So What? Marketing Analytics and Insights Live
airs every Thursday at 1 pm EST.
In this week’s episode of So What? we focus on influencer identification. We walk through what data you can use, types of influencers and how to use the analysis. Catch the replay here:
In this episode you’ll learn:
- where to pull data from
- how to identify influencers
- common mistakes made in the identification process
- Video SEO – TBD
- How do you benchmark a website’s performance? – TBD
Have a question or topic you’d like to see us cover? Reach out here: https://www.trustinsights.ai/resources/so-what-the-marketing-analytics-and-insights-show/
Katie Robbert 0:25
Well, hey, Happy Thursday, it is Thursday already. I can’t believe it. I feel like it was just Thursday. So welcome to so what marketing analytics and insights live show. As always, I’m Katie joined by Chris and john. This week, we actually do a walkthrough of GFI the past couple of weeks within the live stream and our podcast. We’ve been talking about influencer marketing. And one of the ways that Trust Insights identifies influencers is by using a software package called GFI. And Chris is going to dig into that now, Chris, knowing upfront, I’ve seen you walk through it, and I’ve seen you describe it, I will be interrupting you to ask you to explain what the heck it is you just said. So please be prepared for constant interruption from me. It’s a day ending and why?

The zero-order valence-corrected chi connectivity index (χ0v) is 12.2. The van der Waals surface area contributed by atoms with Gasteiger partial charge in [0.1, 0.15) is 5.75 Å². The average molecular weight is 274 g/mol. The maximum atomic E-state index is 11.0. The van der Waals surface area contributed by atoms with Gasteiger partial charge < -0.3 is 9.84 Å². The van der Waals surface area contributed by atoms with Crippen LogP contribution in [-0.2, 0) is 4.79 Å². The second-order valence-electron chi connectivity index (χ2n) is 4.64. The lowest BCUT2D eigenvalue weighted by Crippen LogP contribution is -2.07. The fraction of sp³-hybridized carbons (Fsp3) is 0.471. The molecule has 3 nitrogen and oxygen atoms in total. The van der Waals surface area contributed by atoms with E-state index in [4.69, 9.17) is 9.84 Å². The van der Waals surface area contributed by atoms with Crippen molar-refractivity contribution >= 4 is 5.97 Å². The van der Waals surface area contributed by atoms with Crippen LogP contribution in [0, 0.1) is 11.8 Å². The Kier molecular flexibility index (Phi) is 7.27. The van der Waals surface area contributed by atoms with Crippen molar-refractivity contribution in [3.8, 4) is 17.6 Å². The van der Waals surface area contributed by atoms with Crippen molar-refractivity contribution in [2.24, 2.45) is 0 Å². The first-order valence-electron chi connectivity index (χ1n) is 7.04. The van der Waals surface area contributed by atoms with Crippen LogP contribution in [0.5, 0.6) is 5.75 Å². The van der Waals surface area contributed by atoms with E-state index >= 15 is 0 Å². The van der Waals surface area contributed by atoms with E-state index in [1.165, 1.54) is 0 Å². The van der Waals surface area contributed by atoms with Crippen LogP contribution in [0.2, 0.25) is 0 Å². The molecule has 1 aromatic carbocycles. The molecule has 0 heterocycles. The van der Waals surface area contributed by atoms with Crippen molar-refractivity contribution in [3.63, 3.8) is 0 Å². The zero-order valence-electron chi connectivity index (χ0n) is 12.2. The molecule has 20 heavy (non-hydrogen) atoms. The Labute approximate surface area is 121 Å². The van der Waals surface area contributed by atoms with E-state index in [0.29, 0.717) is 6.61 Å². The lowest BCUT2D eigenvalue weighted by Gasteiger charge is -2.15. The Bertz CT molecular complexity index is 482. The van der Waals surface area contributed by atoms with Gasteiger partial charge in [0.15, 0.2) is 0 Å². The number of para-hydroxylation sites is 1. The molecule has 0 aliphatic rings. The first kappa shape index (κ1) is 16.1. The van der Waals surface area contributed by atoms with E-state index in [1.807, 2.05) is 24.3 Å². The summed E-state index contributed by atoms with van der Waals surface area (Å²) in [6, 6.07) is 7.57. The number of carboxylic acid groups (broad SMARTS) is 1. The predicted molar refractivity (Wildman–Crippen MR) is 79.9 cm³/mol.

Christopher Penn 1:14
It’s absolutely the day anyway. Okay, before we do the GFI thing, before we dig into network, graphing, and graphing databases, which are the technology, we should probably talk about the process itself and the concept of influence identification, because there’s different schools of thought about how you do this. So let’s go ahead and flip over to our fancy whiteboard here. When we’re talking about influences, there’s a whole bunch of different ways to think about this. Let’s do, let’s do three notes here. Let’s do a Katy node here, a Chris node and a john node. Now, let’s say that, as we’ve joked in the past that Katie talks to me, john talking to Katie, and then I talk to Katie, and then john talks to me. Now, the question I have here is based on just this very simple three node network. How would How would you think about influence? Like, what are the kinds of things that that you would see as useful here to say like, Who’s influential?
Katie Robbert 2:18
Well, it’s definitely not john, because no one’s talking to him. As expected,
Christopher Penn 2:28
and I think you captured a really important point in that statement, not that no one talks to john.
Katie Robbert 2:35
Talk to you later.
Christopher Penn 2:38